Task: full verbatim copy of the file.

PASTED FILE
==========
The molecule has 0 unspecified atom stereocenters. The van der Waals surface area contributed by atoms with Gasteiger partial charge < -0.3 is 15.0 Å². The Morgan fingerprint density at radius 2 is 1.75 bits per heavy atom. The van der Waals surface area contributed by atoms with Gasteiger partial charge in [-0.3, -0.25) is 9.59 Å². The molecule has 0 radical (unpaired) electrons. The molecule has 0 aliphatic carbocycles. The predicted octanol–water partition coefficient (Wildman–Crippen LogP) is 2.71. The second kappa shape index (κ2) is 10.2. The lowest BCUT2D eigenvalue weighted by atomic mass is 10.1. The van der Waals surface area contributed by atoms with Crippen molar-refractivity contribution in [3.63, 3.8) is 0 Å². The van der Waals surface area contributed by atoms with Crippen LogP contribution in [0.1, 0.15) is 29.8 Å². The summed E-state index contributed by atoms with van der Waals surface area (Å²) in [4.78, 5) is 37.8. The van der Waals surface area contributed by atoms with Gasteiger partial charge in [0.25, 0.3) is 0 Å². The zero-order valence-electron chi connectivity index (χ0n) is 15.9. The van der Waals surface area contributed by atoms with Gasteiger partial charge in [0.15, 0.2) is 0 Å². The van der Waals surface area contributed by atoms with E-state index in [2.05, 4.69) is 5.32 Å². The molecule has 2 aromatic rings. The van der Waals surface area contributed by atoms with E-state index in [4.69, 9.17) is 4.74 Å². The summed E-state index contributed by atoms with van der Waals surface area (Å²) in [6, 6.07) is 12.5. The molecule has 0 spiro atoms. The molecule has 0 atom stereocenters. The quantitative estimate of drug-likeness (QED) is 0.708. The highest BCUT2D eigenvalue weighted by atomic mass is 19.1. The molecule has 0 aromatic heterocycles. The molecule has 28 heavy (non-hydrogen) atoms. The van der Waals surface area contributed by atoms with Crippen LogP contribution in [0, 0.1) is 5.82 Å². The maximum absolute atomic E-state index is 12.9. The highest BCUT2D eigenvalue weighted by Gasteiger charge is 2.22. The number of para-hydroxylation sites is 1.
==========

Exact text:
The molecule has 0 unspecified atom stereocenters. The van der Waals surface area contributed by atoms with Gasteiger partial charge < -0.3 is 15.0 Å². The Morgan fingerprint density at radius 2 is 1.75 bits per heavy atom. The van der Waals surface area contributed by atoms with Gasteiger partial charge in [-0.3, -0.25) is 9.59 Å². The molecule has 0 radical (unpaired) electrons. The molecule has 0 aliphatic carbocycles. The predicted octanol–water partition coefficient (Wildman–Crippen LogP) is 2.71. The second kappa shape index (κ2) is 10.2. The lowest BCUT2D eigenvalue weighted by atomic mass is 10.1. The van der Waals surface area contributed by atoms with Crippen molar-refractivity contribution in [3.63, 3.8) is 0 Å². The van der Waals surface area contributed by atoms with Crippen LogP contribution in [0.1, 0.15) is 29.8 Å². The summed E-state index contributed by atoms with van der Waals surface area (Å²) in [4.78, 5) is 37.8. The van der Waals surface area contributed by atoms with Gasteiger partial charge in [0.25, 0.3) is 0 Å². The zero-order valence-electron chi connectivity index (χ0n) is 15.9. The van der Waals surface area contributed by atoms with Gasteiger partial charge in [0.15, 0.2) is 0 Å². The van der Waals surface area contributed by atoms with E-state index in [2.05, 4.69) is 5.32 Å². The molecule has 2 aromatic rings. The van der Waals surface area contributed by atoms with E-state index in [4.69, 9.17) is 4.74 Å². The summed E-state index contributed by atoms with van der Waals surface area (Å²) in [6, 6.07) is 12.5. The molecule has 0 spiro atoms. The molecule has 0 atom stereocenters. The quantitative estimate of drug-likeness (QED) is 0.708. The highest BCUT2D eigenvalue weighted by atomic mass is 19.1. The molecule has 0 aromatic heterocycles. The molecule has 28 heavy (non-hydrogen) atoms. The van der Waals surface area contributed by atoms with Crippen LogP contribution in [0, 0.1) is 5.82 Å². The maximum absolute atomic E-state index is 12.9. The highest BCUT2D eigenvalue weighted by Gasteiger charge is 2.22. The number of para-hydroxylation sites is 1.